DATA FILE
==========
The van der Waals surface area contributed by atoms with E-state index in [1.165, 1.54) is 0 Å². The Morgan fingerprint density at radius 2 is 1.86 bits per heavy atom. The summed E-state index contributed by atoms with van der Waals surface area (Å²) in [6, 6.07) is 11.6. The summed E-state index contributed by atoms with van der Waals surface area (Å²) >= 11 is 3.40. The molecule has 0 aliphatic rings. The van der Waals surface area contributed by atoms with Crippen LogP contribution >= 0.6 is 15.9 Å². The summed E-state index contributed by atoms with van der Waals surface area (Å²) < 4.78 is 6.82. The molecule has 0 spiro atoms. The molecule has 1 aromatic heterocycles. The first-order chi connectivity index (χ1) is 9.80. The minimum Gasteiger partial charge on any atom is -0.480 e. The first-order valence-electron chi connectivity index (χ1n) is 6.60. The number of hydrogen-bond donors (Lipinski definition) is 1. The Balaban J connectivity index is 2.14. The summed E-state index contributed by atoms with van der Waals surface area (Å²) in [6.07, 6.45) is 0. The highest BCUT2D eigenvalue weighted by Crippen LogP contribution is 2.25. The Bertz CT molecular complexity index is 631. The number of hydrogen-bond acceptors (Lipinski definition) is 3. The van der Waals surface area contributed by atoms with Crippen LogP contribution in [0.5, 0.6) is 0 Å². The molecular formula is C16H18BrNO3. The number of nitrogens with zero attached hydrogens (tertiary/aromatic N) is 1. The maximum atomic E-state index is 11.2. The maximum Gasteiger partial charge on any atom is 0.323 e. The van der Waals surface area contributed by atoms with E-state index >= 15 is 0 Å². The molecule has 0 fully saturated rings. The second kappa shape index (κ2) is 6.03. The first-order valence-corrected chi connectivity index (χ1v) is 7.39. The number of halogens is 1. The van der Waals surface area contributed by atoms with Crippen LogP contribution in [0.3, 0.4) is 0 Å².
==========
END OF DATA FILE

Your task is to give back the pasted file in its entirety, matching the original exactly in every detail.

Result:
The van der Waals surface area contributed by atoms with E-state index in [1.165, 1.54) is 0 Å². The Morgan fingerprint density at radius 2 is 1.86 bits per heavy atom. The summed E-state index contributed by atoms with van der Waals surface area (Å²) in [6, 6.07) is 11.6. The summed E-state index contributed by atoms with van der Waals surface area (Å²) >= 11 is 3.40. The molecule has 0 aliphatic rings. The van der Waals surface area contributed by atoms with Crippen LogP contribution >= 0.6 is 15.9 Å². The summed E-state index contributed by atoms with van der Waals surface area (Å²) < 4.78 is 6.82. The molecule has 0 spiro atoms. The molecule has 1 aromatic heterocycles. The first-order chi connectivity index (χ1) is 9.80. The minimum Gasteiger partial charge on any atom is -0.480 e. The first-order valence-electron chi connectivity index (χ1n) is 6.60. The number of hydrogen-bond donors (Lipinski definition) is 1. The Balaban J connectivity index is 2.14. The summed E-state index contributed by atoms with van der Waals surface area (Å²) in [6.07, 6.45) is 0. The highest BCUT2D eigenvalue weighted by Crippen LogP contribution is 2.25. The Bertz CT molecular complexity index is 631. The number of hydrogen-bond acceptors (Lipinski definition) is 3. The van der Waals surface area contributed by atoms with Crippen LogP contribution in [0.5, 0.6) is 0 Å². The molecular formula is C16H18BrNO3. The number of nitrogens with zero attached hydrogens (tertiary/aromatic N) is 1. The maximum atomic E-state index is 11.2. The maximum Gasteiger partial charge on any atom is 0.323 e. The van der Waals surface area contributed by atoms with E-state index >= 15 is 0 Å². The molecule has 0 fully saturated rings. The second kappa shape index (κ2) is 6.03. The first-order valence-corrected chi connectivity index (χ1v) is 7.39. The number of halogens is 1. The van der Waals surface area contributed by atoms with Crippen LogP contribution in [0.3, 0.4) is 0 Å².